Everyone can lie, but not everyone can lie well. In fact, some research suggests that the demeanor of a liar is the most important factor in whether lies are detected, possibly more important than the deception detection abilities of the person being lied to.

To learn more about the people who lie most effectively, a recent study surveyed 194 people, asking them about their deception habits.

Participants in the survey were asked to rate their own lying abilities. Obviously, there are some limitations to this study design, because people aren’t exactly unbiased judges of their own abilities – plus, people who lie more might lie about how much they lie!

But the tentative assumption is that, on the whole, people do have some sense of whether or not they lie well, and they don’t have great incentive to lie in an anonymous research study.

Looking at the group of study participants who described themselves as especially good liars, the researchers found several characteristics that set those people apart.

First, people who rated their own deception abilities higher tended to lie more often, including in situations where there was no major reason to lie. These people lied more to their friends and their coworkers, and they were especially likely to lie in face-to-face interactions.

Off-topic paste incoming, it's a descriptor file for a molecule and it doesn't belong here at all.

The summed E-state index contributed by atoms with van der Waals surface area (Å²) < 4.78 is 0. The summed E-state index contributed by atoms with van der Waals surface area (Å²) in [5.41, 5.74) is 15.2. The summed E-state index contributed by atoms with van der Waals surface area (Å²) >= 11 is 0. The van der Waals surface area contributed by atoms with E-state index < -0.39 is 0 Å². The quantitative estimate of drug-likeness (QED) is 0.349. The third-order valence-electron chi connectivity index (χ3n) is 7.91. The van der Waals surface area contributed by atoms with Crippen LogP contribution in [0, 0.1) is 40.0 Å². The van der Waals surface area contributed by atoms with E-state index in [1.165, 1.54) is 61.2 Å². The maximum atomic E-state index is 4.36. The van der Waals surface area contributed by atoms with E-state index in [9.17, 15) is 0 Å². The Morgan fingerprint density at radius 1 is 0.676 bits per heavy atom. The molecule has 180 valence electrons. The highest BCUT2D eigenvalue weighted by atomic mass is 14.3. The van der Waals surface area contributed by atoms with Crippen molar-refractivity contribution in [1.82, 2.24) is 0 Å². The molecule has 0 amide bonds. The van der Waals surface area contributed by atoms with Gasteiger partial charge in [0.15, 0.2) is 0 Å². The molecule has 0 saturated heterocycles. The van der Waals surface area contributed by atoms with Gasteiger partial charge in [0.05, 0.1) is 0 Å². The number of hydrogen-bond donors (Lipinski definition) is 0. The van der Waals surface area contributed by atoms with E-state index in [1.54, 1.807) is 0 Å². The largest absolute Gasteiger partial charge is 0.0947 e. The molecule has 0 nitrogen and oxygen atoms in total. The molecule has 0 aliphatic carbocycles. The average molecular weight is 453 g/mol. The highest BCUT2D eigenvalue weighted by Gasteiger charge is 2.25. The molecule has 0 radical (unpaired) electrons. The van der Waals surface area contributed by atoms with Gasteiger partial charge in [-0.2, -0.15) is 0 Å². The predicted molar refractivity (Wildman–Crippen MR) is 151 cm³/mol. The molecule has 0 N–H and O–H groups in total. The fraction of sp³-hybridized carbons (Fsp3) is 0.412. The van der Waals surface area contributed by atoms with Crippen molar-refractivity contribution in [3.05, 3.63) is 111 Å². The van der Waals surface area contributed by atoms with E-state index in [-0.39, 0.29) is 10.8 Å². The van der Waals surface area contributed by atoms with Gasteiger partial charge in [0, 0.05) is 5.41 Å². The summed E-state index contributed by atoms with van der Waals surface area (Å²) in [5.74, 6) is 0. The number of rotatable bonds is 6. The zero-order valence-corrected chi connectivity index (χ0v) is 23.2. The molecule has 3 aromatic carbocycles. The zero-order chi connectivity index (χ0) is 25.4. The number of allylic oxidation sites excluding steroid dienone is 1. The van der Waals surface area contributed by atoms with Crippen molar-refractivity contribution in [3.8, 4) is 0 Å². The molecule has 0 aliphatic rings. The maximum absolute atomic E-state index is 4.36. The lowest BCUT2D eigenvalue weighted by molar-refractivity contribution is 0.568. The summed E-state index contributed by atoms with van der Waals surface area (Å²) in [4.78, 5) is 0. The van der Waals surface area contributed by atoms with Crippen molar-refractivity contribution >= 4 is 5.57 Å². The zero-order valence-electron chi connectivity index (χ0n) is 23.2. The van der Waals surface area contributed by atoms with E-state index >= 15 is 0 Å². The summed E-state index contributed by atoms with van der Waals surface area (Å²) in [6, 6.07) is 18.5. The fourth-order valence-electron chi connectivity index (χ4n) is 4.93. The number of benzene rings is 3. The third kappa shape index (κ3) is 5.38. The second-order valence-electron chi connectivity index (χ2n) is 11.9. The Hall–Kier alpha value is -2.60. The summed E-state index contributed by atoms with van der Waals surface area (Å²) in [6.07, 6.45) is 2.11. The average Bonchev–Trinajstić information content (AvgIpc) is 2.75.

Good liars didn’t just tend to lie more prolifically. They tended to lie with a strategy.

Whereas bad liars more often lied without any particular strategy, or by being vague, good liars tended to intentionally craft the way they framed information verbally. Some of the verbal strategies good liars used were embedding the lie in an otherwise truthful story, stating information in a clear and simple way, or inventing a plausible story with an appropriate level of detail to back up the lie.

One takeaway is that spotting an effective lie may be as much about being attentive to the way people frame things verbally as to people’s nonverbal body language. Just because a statement is surrounded by truthful information doesn’t mean the statement itself is true. Likewise, a convincingly detailed story isn’t necessarily a totally true one, especially if the details are unverifiable.

No doubt there are a lot of factors that go into whether a given lie is believable and whether a given liar is effective. But these results suggest that whether someone lies frequently and whether they use specific strategies go part of the way to explaining whether they lie well – assuming, of course, that people’s ratings of their own deceptive abilities are somewhat reliable, and those people aren’t just all lying to themselves!